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Essential Christmas Movies (Part One)


Christmas movies are the ultimate way of getting into the holiday spirit. They usually consist of a 90 minute encapsulation of the holiday season and can be the spark to suddenly make some cold month into a weird time where everyone seems much friendlier.

Outside of my brother, who I live with, I don't see any of my family at Christmas-time which means I have to get into the Christmas spirit without a key element. But thankfully I have a pretty hefty movie collection to cover all the basics from childhood and bring a little nostalgia with me. You may notice some big name films being excluded and my answer is simple: it simply didn't affect my life. I know that It's A Wonderful Life is a great movie but I don't really feel lost if I'm not able to watch it one year. In fact, this year is the first year in several that I've even watched that film.

So here are some movies that I always considered essentials for this time of the year.


A Christmas Story

If I lost a bet to Satan and he said "You're only allowed to have one Christmas movie for the rest of your life" the answer would be so obvious, I wouldn't even let Satan finish talking before I told him/her "A Christmas Story." Nothing epitomizes the holiday through celluloid better than Bob Clark's 1983 classic. It amazes me that this is the same person that also made Black Christmas.

Some people have gotten sick of TBS' all day Christmas Eve into Christmas marathon but I'm not one of them. Every time I see it, I get such a kick out whatever part happens to be on. It's great background noise for Christmas morning.

Fun Fact: An elaborate fantasy sequence - in which Ralphie joins 
Flash Gordon to fight Ming the Merciless - was filmed 
but dropped from the final cut.


National Lampoon's Christmas Vacation

I love that the main message in this movie seems to be that "Things will work out in the end" except that the only reason we get a happy ending is because Cousin Eddie decides to kidnap Clark's boss who then decides to not be a Grinch and doesn't press charges, which he totally could have done and still been in the right, morally. It's just a really strange message to send but that's what is so great about this movie. It's an off-kilter comedy that has somehow withstood the test of time and lasted longer than any of the other films in the series.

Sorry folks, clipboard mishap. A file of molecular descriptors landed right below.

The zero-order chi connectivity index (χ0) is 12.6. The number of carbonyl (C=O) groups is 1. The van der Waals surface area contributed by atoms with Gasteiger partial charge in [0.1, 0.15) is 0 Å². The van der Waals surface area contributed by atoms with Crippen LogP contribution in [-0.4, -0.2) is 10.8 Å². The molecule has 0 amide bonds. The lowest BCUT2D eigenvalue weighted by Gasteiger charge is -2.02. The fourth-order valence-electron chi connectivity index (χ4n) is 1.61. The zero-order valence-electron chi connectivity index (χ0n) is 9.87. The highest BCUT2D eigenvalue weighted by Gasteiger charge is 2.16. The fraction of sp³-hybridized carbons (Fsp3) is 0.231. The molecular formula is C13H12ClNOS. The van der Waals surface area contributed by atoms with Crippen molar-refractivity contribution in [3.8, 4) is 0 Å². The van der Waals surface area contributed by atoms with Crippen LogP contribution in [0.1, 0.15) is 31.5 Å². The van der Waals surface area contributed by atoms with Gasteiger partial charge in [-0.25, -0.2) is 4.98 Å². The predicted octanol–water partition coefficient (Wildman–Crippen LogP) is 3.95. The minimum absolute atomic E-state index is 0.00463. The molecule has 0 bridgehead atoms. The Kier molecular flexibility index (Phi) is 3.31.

Plus, it does the impossible and makes Chevy Chase likable.

Fun Fact: The Griswold house is the same one used for 
the Murtaugh's in all of the "Lethal Weapon" films.


The Santa Clause

Tim Allen will always be two things to me: Buzz Lightyear and Santa Claus. No, I don't get down with any Tim "The Toolman" Taylor nonsense. That show never sat right with me. But Allen as Scott Calvin always got me in the Christmas spirit, particularly the first half which is really where the strength of the film lies.

I know that most people like to pretend that the series ends at the first but we actually got two sequels (but we'll get into that later). The thing that really puts this movie above those is the lower budget, and less CGI spectacle that it becomes later on. Here, it's just a simple Christmas story.


Fun Fact: Notably, a Scott Calvin line about "call 1-800-SPANKME" 
was removed from all cuts of the film after parent complaints. 
I still vividly remember this line and is on the VHS release.


How The Grinch Stole Christmas

I have many fond memories of watching this DVD on repeat one Christmas break. I had received it as a gift (along with Jurassic Park 3) and had a pretty steady binge of the films back to back. I also drank a lot of hot tea that, looking back on it, were mostly 90% sugar. That mental image pops into my head every time I watch this movie. Not the intense pain I was in when I saw the film in theaters over Thanksgiving weekend and was suffering from some terrible stomach illness. I think of the purple, cracking glass that I drank sugary hot tea out of while I watched Jim Carrey completely encapsulate a character I always thought of The Grinch to be, but wasn't represented as such in the 60's cartoon.

I think that this is also the movie that's most quoted around Christmas time in my family. From "Holidaywhobewhatee?" to "You're an idiot!", these have become as expected in my family as "Merry Christmas." It's amazing that they never tried to do anything more with the character, given Hollywood's obsession with sequels, and I couldn't be happier that this has been a one and done venture. I think that The Cat in the Hat proved that.

Interesting Fact: Jim Carrey was counseled by a NAVY Seal about torture-resistance 
techniques since the Grinch costume was so uncomfortable.

Think I missed something? Let me know (and stayed tuned for more!)

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